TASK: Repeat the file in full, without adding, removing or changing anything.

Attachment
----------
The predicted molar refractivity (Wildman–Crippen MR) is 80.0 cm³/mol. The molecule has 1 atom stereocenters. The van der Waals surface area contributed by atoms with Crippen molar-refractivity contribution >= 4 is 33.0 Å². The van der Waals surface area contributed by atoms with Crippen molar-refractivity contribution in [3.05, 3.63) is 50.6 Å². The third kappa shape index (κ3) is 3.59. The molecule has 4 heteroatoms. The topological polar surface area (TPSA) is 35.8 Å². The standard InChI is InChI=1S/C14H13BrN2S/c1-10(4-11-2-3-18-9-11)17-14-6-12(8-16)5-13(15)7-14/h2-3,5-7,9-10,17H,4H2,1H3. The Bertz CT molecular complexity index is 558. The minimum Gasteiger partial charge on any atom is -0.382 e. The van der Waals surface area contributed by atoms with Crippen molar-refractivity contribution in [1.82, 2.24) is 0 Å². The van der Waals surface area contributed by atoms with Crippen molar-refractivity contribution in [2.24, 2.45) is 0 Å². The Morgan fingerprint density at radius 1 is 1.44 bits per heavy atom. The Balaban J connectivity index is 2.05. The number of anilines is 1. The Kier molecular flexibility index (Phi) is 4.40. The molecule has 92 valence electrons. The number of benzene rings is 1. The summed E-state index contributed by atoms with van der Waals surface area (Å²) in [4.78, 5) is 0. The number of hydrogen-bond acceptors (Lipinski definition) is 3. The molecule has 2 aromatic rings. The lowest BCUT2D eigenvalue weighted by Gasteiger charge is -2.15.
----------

The predicted molar refractivity (Wildman–Crippen MR) is 80.0 cm³/mol. The molecule has 1 atom stereocenters. The van der Waals surface area contributed by atoms with Crippen molar-refractivity contribution >= 4 is 33.0 Å². The van der Waals surface area contributed by atoms with Crippen molar-refractivity contribution in [3.05, 3.63) is 50.6 Å². The third kappa shape index (κ3) is 3.59. The molecule has 4 heteroatoms. The topological polar surface area (TPSA) is 35.8 Å². The standard InChI is InChI=1S/C14H13BrN2S/c1-10(4-11-2-3-18-9-11)17-14-6-12(8-16)5-13(15)7-14/h2-3,5-7,9-10,17H,4H2,1H3. The Bertz CT molecular complexity index is 558. The minimum Gasteiger partial charge on any atom is -0.382 e. The van der Waals surface area contributed by atoms with Crippen molar-refractivity contribution in [1.82, 2.24) is 0 Å². The van der Waals surface area contributed by atoms with Crippen molar-refractivity contribution in [2.24, 2.45) is 0 Å². The Morgan fingerprint density at radius 1 is 1.44 bits per heavy atom. The Balaban J connectivity index is 2.05. The number of anilines is 1. The Kier molecular flexibility index (Phi) is 4.40. The molecule has 92 valence electrons. The number of benzene rings is 1. The summed E-state index contributed by atoms with van der Waals surface area (Å²) in [4.78, 5) is 0. The number of hydrogen-bond acceptors (Lipinski definition) is 3. The molecule has 2 aromatic rings. The lowest BCUT2D eigenvalue weighted by Gasteiger charge is -2.15.